It was during this time that Bonhoeffer began his pacifist movement and comments, garnering the first of many zealous Nazis attacking his stand on pacifism. By July 1934, he was offered a directorial position at a seminary in Finkenwalde. Ruing the direction that education in Germany had taken, he accepted the position. The seminary grew without initial interference from the state but by 1936 the first Finkenwaldean, Wilhelm Rott, had been arrested for his association with a non-“assimilated” i.e. non-Nazi, church.
Always under the watchful eye of the growing Nazi regime, Bonhoeffer continued his travels and pacifist agenda. His own observations of events through the 1930s confirmed his fears about Germany’s ecumenical movement. In 1937, the Ministry of the Interior issued an order against praying for or naming any individual who left the Reich Church for reasons of conscience. Soon thereafter, Finkenwalde followers were harassed and/or arrested. Later that same year, Heinrich Himmler issued a decree that outlawed preachers’ seminaries resulting in the arrest of 27 Finkenwalde ordinands and closing the seminary entirely.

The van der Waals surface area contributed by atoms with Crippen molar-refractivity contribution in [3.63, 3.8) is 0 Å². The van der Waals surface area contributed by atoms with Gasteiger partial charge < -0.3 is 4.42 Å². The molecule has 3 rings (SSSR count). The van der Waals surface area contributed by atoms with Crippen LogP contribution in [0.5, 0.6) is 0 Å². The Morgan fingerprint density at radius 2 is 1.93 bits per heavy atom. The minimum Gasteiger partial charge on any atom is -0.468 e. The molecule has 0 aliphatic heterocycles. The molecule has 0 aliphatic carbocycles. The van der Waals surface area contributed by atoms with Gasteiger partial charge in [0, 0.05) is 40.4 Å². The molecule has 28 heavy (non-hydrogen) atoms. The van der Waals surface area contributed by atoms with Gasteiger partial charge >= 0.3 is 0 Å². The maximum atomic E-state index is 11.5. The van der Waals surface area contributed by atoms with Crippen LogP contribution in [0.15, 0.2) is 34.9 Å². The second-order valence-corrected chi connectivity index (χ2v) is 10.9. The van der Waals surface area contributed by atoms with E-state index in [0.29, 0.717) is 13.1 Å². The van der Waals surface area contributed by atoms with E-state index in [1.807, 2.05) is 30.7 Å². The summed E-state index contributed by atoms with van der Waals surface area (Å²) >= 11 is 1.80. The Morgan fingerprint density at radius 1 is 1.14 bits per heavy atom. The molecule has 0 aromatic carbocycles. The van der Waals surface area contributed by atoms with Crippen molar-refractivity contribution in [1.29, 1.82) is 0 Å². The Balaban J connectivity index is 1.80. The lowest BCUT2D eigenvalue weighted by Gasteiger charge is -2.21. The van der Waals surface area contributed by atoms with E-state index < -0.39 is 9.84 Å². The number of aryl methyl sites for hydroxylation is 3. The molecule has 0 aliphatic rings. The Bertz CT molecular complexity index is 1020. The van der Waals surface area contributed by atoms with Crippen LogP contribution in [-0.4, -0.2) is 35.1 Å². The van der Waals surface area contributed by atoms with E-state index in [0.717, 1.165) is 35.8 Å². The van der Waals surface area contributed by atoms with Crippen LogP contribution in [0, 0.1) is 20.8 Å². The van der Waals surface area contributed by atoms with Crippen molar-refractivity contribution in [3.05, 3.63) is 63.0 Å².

Bonhoeffer moved on as an “itinerant preacher” to Sigurdshof, which was the last place where he would teach theology. In 1938, as the Nazi regime moved closer to war, Bonhoeffer came into contact with the German resistance. Church leaders who did not conform to the strict regulations being placed upon them were rounded up and incarcerated, and by 1939 Bonhoeffer was on his way to his second visit to America. His stay was a short six weeks after which he returned to Germany, the resistance, and the end of his life.